Why you should join the climate protests

Yesterday we witnessed the biggest climate protests the world has ever witnessed. Millions of people around the world protested, demanding that our political authorities take the measures necessary to ensure that we bring global warming to a halt. There are many reasons to be cynical, but none of these weigh up against the benefits of protesting. I want to look at some of the common arguments I see against protesting, as well as some of the arguments I have entertained in my own mind. I’ll explain why I do not think these arguments matter, why they do not change the fact that we should protest.

It is already too late

There is a degree of uncertainty in regards to how fast our actions will cause the Earth to warm up. As a consequence, we can not rule out the possibility that perhaps it is already too late at this point to stop catastrophic damage from global warming. Perhaps the actions we have taken so far will ensure that billions of people die in the upcoming catastrophe. If so, then it is still important to convey the message to our own children, that we do not wish to burden them with the cost of our wealth and opulence, that we are willing to do everything it takes to ensure they can live happy lives. In reality however, global warming is not a switch that can take just two positions. If we fail to keep warming beneath 1.5 degree Celsius, we still have an opportunity to save millions of people. Even the difference between two and three degrees of global warming would mean that numerous species have the time to adopt to the changes we impose, that would otherwise perish.

I am not the right person

Perhaps you fly around the world, perhaps you eat meat, perhaps you have a car. You fear that tree-hugging hippies would scoff at you, that you would be perceived as a hypocrite. But this is not how this works. We are all on a road to further understanding, those who are further along in their understanding of our predicament simply see earlier versions of themselves in you. There is no desire to shame people here. Instead, what I mainly notice is a desire from the other side, to encourage inaction through appeals to moral purity. “If you are so worried about global warming, why don’t you just stop breathing, you emit CO2!” When you attend the protests, you are attending a gathering of flawed human beings, who have gathered in an effort to reign in the damage that all of us are contributing to.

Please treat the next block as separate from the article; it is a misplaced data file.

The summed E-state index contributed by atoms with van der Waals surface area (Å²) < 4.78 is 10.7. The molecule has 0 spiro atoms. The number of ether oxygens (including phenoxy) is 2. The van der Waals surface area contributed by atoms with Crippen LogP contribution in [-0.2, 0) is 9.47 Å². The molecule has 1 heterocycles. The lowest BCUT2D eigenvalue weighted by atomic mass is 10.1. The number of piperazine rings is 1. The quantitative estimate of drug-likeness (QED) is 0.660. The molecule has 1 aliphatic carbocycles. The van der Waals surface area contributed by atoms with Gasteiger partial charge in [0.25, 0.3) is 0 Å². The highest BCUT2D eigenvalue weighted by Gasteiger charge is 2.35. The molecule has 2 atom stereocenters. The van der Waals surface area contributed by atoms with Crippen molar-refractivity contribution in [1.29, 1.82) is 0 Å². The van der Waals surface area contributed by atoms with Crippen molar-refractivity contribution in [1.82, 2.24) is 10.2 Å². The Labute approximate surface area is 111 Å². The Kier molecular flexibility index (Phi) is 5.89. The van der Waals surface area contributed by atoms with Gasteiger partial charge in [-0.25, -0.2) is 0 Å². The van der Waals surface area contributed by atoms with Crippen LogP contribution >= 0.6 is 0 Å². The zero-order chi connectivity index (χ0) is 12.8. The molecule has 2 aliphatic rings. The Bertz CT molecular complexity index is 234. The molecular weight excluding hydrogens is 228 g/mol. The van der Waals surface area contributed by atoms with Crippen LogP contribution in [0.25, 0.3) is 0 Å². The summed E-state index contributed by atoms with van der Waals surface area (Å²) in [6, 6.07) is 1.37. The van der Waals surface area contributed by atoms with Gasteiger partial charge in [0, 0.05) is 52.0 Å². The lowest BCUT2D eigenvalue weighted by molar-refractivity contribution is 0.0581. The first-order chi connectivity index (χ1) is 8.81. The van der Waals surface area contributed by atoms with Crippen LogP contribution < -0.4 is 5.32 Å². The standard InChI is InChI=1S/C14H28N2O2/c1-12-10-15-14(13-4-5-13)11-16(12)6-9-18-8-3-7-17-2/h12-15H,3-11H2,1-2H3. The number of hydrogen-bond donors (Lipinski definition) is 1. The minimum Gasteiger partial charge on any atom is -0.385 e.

I would not fit in/I do not want to fit in with these people

There are people who are protesting around the world, a lot of them will inevitably have ideas and opinions about life that would leave others feeling deeply uncomfortable if they knew about them. This does not matter.

If you are conservative, if you are progressive, if you are a nationalist or a globalist, Brexiteer or Bremainer, right wing or left wing, capitalist or socialist, rich or poor, if you are gay or straight, trans or cis, black or white, religious or secular, these differences do not somehow make you unwelcome to join the rest of humanity in expressing gratitude for the living world that we inhabit and expressing the desire to preserve its beauty and vitality for future generations. As long as your intentions are good and you come with no ill will towards the other protesters, then you are welcome. The things that divide us as people can wait for another day.